Check-kiting is a specific type of bank fraud that involves the use of checks to withdraw money when insufficient funds exist to back the checks.  The Second Circuit has described a check-kiting scheme as “embellished” where:

Defendant committed “embellished” check-kiting, so as to be subject to prosecution under section of bank fraud statute prohibiting schemes or artifices to obtain money of financial institution by false or fraudulent pretenses or representations, where he concealed control over account in one bank from another bank by using checks signed by another person and by having his employees make deposits into account, he carefully coordinated deposits to conceal number and amount of daily deposit, he discussed state of his accounts with branch managers of banks and assured them that overdrafts were inadvertent and any problems would be corrected, and he falsely alleged that he would obtain loan to remedy overdrafts.

U.S. v. Burnett, C.A.2 (N.Y.) 1993, 10 F.3d 74.

But, the Fifth Circuit has said that check-kiting is not an automatic when there are insufficient funds to back a check deposit:

Defendant who had engaged in check kiting scheme by depositing a series of checks, which were not backed by sufficient funds, in various federally insured banks did not violate criminal statute prohibiting obtaining of money from federally insured financial institution by means of false or fraudulent pretenses or representations;  mere depositing of check was not of itself representation that bank account on which it was drawn had a sufficient balance to cover check.

U.S. v. Medeles, C.A.5 (Tex.) 1990, 916 F.2d 195.

The point is that bank fraud is almost never a given.  There is room to litigate whether a person’s conduct constitutes bank fraud.  That is why it is so important to seek out an experienced federal criminal defense attorney to assist you in fighting the charges against you.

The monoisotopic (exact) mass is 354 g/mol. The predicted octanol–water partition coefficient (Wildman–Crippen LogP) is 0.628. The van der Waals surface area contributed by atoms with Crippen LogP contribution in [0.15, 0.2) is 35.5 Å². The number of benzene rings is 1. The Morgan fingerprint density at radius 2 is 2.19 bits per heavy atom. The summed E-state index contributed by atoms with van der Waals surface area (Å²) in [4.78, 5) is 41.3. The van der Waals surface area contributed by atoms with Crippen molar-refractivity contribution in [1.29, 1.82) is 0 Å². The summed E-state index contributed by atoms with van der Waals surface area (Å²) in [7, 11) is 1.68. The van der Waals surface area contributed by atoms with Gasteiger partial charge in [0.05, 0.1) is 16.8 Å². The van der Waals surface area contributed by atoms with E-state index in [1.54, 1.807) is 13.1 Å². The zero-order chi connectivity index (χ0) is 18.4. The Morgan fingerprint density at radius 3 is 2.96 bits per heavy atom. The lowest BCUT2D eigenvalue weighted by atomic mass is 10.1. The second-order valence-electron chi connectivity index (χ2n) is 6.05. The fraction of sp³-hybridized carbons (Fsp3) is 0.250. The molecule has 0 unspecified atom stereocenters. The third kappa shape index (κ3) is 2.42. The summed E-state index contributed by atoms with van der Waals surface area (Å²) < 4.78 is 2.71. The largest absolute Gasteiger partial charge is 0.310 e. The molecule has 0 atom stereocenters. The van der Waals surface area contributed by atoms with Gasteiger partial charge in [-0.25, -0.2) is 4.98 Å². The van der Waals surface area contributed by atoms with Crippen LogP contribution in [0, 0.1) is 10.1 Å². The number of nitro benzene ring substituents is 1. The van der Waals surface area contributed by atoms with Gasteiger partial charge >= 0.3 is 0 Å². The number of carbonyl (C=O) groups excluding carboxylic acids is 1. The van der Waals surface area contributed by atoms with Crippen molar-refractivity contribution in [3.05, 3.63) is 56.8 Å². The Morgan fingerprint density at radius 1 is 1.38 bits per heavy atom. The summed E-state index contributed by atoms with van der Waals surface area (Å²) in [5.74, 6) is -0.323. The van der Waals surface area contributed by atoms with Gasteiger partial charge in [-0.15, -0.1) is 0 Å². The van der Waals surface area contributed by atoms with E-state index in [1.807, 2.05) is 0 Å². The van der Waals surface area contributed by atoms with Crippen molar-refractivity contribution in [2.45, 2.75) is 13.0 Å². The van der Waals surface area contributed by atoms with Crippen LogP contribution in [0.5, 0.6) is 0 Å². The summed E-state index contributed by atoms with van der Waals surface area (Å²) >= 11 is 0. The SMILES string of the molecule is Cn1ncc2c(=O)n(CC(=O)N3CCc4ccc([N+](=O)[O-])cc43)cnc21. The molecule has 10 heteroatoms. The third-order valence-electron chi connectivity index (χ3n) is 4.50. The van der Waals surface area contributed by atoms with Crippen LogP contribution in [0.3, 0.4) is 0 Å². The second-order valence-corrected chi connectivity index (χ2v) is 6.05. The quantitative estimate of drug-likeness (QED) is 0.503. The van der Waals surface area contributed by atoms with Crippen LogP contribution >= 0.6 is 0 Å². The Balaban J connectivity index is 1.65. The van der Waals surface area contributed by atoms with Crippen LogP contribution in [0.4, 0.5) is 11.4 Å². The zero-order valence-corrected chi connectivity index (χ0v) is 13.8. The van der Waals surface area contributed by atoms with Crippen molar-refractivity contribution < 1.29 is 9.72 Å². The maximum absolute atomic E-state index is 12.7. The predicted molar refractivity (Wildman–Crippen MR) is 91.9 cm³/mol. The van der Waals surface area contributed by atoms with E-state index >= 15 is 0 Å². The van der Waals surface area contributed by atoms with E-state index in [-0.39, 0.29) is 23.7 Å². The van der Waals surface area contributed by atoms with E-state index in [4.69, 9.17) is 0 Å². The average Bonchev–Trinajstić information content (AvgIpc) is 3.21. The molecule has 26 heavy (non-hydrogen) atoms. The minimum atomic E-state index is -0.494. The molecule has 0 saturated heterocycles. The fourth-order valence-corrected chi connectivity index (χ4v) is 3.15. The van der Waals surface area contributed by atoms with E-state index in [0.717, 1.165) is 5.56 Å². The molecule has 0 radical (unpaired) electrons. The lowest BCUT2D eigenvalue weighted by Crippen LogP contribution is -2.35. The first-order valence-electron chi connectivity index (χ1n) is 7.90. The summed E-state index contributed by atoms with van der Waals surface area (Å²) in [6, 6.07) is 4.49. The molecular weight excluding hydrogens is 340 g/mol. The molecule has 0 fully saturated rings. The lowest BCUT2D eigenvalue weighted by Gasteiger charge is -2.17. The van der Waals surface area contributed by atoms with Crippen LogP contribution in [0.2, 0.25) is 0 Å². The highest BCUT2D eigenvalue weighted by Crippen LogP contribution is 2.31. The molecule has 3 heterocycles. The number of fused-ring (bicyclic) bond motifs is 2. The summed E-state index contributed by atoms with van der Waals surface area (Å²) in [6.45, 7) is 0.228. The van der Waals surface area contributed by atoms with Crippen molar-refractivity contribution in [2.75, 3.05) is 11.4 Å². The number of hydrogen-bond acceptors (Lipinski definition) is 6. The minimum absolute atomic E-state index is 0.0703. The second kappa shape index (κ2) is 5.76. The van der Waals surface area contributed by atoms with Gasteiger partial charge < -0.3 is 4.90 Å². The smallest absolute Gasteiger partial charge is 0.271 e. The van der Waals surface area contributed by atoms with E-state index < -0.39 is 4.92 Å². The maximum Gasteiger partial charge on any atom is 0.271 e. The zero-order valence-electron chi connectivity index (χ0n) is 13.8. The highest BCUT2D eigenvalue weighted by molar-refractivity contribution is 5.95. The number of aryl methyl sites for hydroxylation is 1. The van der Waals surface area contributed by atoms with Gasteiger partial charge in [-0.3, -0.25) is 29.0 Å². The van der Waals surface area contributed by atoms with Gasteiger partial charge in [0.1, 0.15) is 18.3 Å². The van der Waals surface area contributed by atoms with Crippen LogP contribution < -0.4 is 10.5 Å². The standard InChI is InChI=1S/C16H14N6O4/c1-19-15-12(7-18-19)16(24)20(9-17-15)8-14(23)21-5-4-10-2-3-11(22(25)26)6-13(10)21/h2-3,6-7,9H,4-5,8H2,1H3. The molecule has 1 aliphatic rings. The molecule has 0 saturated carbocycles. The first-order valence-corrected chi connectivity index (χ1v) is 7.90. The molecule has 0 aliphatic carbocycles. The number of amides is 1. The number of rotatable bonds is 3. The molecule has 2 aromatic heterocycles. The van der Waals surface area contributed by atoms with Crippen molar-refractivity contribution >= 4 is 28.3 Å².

Potential Penalties

A violation of the Bank Fraud statute carries a maximum penalty of 30 years in prison, a fine of up to one million dollars, a period of supervised release, and a one hundred dollar special assessment.  A person convicted of Bank Fraud must also pay restitution and is subject to forfeiture.

How We Can Help

The federal criminal defense lawyers at The Henry Law Firm PLLC can help you fight bank fraud charges.  Our firm has handled many kinds of bank fraud cases, understand how to review the documents involved, and we have access to forensic accountant experts and former FBI agents who can assist us in breaking down a case.  We will discuss the conduct the government alleges against you, develop an aggressive, strategic plan to fight back, and put together a team of talented attorneys and experts to defend you. Call us anytime at 646-820-0224 to learn how we can help you.

 

What Does it Mean to Have “Constructive Possession” of a Firearm in New York?